A WWS PUBLICATION ROUND UP FOR FEBRUARY

The month may be short but the list of WWS publications is long. Congratulations to everyone who had work published in February!

From Claudine Burnett‘s “A Look at Bygone Days” at Signal Tribune:

In researching a possible new book on African-Americans in our community, I came across a California State Office of Historic Preservation report (“An Ethnic Sites Survey for California”) that mentioned that most people seemed to believe that, before 1940, there were virtually no African-Americans in the state. But there were.

Also from Claudine, “Lost Love Found” at Long Beach 908:

It was a story that brought many a tear to the eyes of many Los Angeles Herald readers the morning of August 28, 1898. It appeared that Leslie Newlin, one of the crew of the on the yacht Dawn, had found a long lost wife and she a long lost husband.

Congratulations to Lauren Eggert-Crowe who had two poems published at Big Lucks. From “Estivation Offerings:”

Come at me with babies
I am the mutant by the cheese plate
Painted nails like peanut m&ms, I am your bag of gross candy
Counting all the reasons to be tired

From Stephanie Abraham‘s “Indicting the System” at Los Angeles Review of Books:

Khan-Cullors’s new book, When They Call You a Terrorist: A Black Lives Matter Memoir, co-written with author and journalist asha bandele, explains the social conditions that led to that moment and the international movement that followed. At one point, Khan-Cullors states, “I’m writing this in sentences but this unfolded over days. Over several really hard days.” Given that this ambitious book explores her experiences from childhood to adulthood, she could just as easily have said, “Over several hard decades.” As a result of the book’s extended focus, the story sometimes jumps around in unexpected ways, but the payoff is worth it.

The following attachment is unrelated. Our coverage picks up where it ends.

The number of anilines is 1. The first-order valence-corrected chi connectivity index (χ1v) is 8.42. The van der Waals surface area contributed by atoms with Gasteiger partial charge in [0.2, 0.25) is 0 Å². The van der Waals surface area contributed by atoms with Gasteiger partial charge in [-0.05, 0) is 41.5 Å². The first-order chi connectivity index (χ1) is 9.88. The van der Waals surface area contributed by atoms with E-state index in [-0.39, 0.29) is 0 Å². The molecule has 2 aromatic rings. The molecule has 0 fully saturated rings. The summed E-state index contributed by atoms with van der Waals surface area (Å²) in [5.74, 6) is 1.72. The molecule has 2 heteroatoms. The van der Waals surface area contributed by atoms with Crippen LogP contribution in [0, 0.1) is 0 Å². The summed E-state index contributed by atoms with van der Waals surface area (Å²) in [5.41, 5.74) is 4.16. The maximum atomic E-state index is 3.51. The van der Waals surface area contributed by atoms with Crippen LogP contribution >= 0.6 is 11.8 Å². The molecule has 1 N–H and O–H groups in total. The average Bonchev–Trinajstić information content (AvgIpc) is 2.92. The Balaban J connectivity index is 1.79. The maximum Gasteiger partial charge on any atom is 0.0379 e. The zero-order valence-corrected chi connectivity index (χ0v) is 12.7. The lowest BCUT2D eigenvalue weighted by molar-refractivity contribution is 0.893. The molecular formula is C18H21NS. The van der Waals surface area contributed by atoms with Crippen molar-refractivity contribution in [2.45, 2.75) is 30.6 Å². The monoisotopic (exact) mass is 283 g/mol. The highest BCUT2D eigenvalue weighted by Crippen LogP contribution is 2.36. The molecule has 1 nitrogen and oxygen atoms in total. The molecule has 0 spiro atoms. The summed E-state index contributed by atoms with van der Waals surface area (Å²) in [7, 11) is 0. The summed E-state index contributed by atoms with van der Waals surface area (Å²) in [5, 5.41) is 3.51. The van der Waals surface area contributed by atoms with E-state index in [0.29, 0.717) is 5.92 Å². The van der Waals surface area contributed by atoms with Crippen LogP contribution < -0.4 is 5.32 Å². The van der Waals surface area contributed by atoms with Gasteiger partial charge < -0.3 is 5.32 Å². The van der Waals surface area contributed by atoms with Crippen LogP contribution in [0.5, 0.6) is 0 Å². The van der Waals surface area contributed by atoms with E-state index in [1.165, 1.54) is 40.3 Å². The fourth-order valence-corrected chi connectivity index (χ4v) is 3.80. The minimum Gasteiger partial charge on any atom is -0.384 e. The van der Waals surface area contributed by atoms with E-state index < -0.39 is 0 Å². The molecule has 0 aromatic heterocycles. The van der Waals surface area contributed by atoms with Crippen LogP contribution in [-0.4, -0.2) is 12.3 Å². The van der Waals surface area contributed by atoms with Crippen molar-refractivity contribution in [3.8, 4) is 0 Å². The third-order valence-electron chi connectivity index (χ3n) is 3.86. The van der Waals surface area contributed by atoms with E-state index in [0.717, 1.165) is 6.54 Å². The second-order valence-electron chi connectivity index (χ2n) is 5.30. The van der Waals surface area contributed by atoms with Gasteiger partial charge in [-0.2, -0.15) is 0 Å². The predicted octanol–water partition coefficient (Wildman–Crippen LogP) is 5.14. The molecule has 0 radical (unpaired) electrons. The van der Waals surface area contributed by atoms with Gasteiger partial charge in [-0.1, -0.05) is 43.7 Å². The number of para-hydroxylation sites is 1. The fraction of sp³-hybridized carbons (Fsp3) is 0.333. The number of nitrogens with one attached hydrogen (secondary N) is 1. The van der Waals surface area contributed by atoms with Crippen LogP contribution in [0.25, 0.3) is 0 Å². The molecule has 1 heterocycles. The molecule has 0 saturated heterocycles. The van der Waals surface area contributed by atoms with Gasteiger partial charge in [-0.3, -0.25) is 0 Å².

From “Oxtail Soup” by Tanya Ko Hong at Califragile:

I look at the bruise on my left hand
dark purple

mung—holding in the pain
silence of sorrow
ashes spread on the ocean
settling in layers
palimpsest of lives
like maple leaf

From “Do You Love Me?” by Carol Anne Perini at Post Card Shorts:

She stood in the doorway leaning against the jamb. A smoldering cigarette hung from her pale lips, the lipstick having been eaten off in their kissing. The slender strap of her white slip hung off of her freckled shoulder exposing the top of her perky, altered breast. He could see the nail dust flying from her emery board in the filtered sunlight illuminating her silhouette.

From Carla Sameth‘s “If This Is So, Why Am I?” at The Nervous Breakdown:

How did I get from standing on the bimah for my son’s bar mitzvah three years ago to visiting my son at the adolescent wing of a psych ward? Raphael is here on a 72-hour hold, a “5150.” This is where a social worker from the Psychiatric Emergency Team (PET) evaluates a person under 18 to see if he is at risk to himself or others. This is the first time my son has been put on such a hold related to his escalating drug use.

From Leilani Squire‘s “Wonderland” at The Write Launch:

I stand in the middle of the bedroom and watch her slip into the darkened hallway, then around the corner and head for the back of the house to report to the big young hunk—her just moved-in lover. I’m blinded by the starkness of the white walls painted only months earlier in this newly remodeled house. The space around me shrinks and I feel trapped…. Again.

Finally, congratulations to Elline Lipkin who had three poems – “My Mother, Receding,” “My Seed, My Jewel, My Secret,” and “The Present Perfect” – published in The Cost of Paper!

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